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Sweet or Nah? The Effects of Sugar in Louisiana, 1795 to 2020


“Above all, they sought to master sugar and men and compel all to bow to them in total subordination.” — The Sugar Masters: Planters and Slaves in Louisiana's Cane World, 1820-1860. p. 194

Louisiana's plantation owners merged slaveholding practices common to the American South, Caribbean modes of labor operations, the spirit of capitalism and Northern business practices to build their fortunes in sugar.

Plantation owners exercised patriarchal relationships. Planters are at the top of the Southern society, with their wives and families beneath him, and their enslaved labor at the bottom of society.

In Louisiana's Sugar Parishes, places like St. Mary and St. Martin parishes, some planters owned more than 200 slaves with over a thousand acres of land to harvest. To farm these vast plots, planters and overseers exercised rigid control of their slaves mirroring military-like precision in the fields.

Most planters used gang labor to get their crops harvested, but when sugar planters were introduced to steam-powered machinery in the 1830s and 40s—this changed the laboring process. It increased the speed and capacity of the sugar mills. However, the technology created new problems—slaves had to work faster to supply the mills with a constant supply of cane. While gang labor continued in the fields, some slaves made the transition into working more specialized, industrial jobs in the mills.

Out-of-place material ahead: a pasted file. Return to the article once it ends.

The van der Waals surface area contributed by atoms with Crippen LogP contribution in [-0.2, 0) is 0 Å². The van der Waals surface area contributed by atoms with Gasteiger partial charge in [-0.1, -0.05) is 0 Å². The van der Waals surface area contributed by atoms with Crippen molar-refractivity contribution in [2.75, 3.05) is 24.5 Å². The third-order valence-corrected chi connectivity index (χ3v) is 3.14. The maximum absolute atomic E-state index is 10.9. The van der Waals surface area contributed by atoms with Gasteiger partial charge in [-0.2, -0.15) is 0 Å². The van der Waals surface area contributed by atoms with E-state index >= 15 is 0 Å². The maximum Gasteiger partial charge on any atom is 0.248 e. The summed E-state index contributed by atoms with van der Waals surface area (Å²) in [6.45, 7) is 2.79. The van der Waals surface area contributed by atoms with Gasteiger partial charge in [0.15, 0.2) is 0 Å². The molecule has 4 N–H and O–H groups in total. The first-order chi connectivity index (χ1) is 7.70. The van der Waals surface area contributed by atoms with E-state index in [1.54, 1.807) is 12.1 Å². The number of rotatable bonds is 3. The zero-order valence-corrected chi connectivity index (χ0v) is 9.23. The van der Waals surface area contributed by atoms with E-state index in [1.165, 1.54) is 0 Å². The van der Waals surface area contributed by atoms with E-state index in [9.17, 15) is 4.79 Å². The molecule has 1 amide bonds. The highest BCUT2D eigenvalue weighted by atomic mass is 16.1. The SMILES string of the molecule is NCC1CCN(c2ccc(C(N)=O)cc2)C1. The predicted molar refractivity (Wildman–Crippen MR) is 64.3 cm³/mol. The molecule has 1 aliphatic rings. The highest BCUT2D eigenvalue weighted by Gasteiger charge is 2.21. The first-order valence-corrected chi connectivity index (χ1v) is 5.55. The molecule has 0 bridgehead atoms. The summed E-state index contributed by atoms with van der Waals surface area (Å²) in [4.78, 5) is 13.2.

The wisest planters in the Sugar Parishes adapted their techniques as time and machinery changed; namely offering rewards for precise work rather than threatening corporal punishment and encouragement in the fields, rather than driving slaves to the brink of exhaustion. This was not benevolence however, this was to increase crop production.

Sections of Hardees Map of the Louisiana Coast Plantations (Louisiana Digital Library)

Sections of Hardees Map of the Louisiana Coast Plantations (Louisiana Digital Library)

Slavery in the Sugar Parishes

The process of producing sugar in Louisiana affected the types of slaves planters wanted to purchase. Louisiana’s sugar plantation system was sexist; division in the types of labor created status within the workplace. Planters placed men in technical roles and women in field tasks. Men were sought after for their strength, and on many sugar plantations, they outnumbered the female population. This was a practice mirrored from the Caribbean. Women's bodies were needed for working in the fields and for being “good breeders.” Follett p.67. However, some of the tasks were so labor-intensive that females lost their babies in utero, Some planters forced them to stop breastfeeding soon after giving birth so that females could return to the fields.

The risk of industrial accidents during the sugar-making process placed emphasis on alertness in the workplace as accidents would slow productivity. Shift work partially helped to maintain alert and efficient workers. Being tired proved damaging if laborers did not pay attention or did not maintain even temperatures under the kettles.

Wilson — Branded slave from New Orleans, La.

Wilson — Branded slave from New Orleans, La.